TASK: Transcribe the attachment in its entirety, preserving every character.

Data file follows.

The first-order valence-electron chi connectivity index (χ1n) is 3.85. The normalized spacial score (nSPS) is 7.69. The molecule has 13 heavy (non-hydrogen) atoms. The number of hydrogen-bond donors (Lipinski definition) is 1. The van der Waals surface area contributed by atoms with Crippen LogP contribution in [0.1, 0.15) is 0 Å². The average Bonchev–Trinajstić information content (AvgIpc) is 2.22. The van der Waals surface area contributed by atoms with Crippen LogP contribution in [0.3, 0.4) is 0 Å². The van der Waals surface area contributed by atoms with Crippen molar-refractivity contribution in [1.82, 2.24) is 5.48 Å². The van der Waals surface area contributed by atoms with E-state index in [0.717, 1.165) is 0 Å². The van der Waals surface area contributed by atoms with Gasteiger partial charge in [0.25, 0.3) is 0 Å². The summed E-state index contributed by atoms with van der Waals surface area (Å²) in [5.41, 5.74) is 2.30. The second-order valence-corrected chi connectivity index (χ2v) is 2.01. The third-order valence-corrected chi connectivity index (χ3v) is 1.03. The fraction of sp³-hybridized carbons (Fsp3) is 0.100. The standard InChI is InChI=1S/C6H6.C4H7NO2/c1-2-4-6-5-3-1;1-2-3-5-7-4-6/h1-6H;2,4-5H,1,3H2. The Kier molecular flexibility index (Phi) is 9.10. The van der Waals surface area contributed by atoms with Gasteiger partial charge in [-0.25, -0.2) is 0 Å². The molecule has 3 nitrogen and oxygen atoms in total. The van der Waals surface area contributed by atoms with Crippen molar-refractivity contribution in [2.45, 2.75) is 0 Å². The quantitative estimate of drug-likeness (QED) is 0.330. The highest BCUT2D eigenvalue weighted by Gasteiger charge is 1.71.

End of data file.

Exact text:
The first-order valence-electron chi connectivity index (χ1n) is 3.85. The normalized spacial score (nSPS) is 7.69. The molecule has 13 heavy (non-hydrogen) atoms. The number of hydrogen-bond donors (Lipinski definition) is 1. The van der Waals surface area contributed by atoms with Crippen LogP contribution in [0.1, 0.15) is 0 Å². The average Bonchev–Trinajstić information content (AvgIpc) is 2.22. The van der Waals surface area contributed by atoms with Crippen LogP contribution in [0.3, 0.4) is 0 Å². The van der Waals surface area contributed by atoms with Crippen molar-refractivity contribution in [1.82, 2.24) is 5.48 Å². The van der Waals surface area contributed by atoms with E-state index in [0.717, 1.165) is 0 Å². The van der Waals surface area contributed by atoms with Gasteiger partial charge in [0.25, 0.3) is 0 Å². The summed E-state index contributed by atoms with van der Waals surface area (Å²) in [5.41, 5.74) is 2.30. The second-order valence-corrected chi connectivity index (χ2v) is 2.01. The third-order valence-corrected chi connectivity index (χ3v) is 1.03. The fraction of sp³-hybridized carbons (Fsp3) is 0.100. The standard InChI is InChI=1S/C6H6.C4H7NO2/c1-2-4-6-5-3-1;1-2-3-5-7-4-6/h1-6H;2,4-5H,1,3H2. The Kier molecular flexibility index (Phi) is 9.10. The van der Waals surface area contributed by atoms with Gasteiger partial charge in [-0.25, -0.2) is 0 Å². The molecule has 3 nitrogen and oxygen atoms in total. The van der Waals surface area contributed by atoms with Crippen molar-refractivity contribution in [2.45, 2.75) is 0 Å². The quantitative estimate of drug-likeness (QED) is 0.330. The highest BCUT2D eigenvalue weighted by Gasteiger charge is 1.71.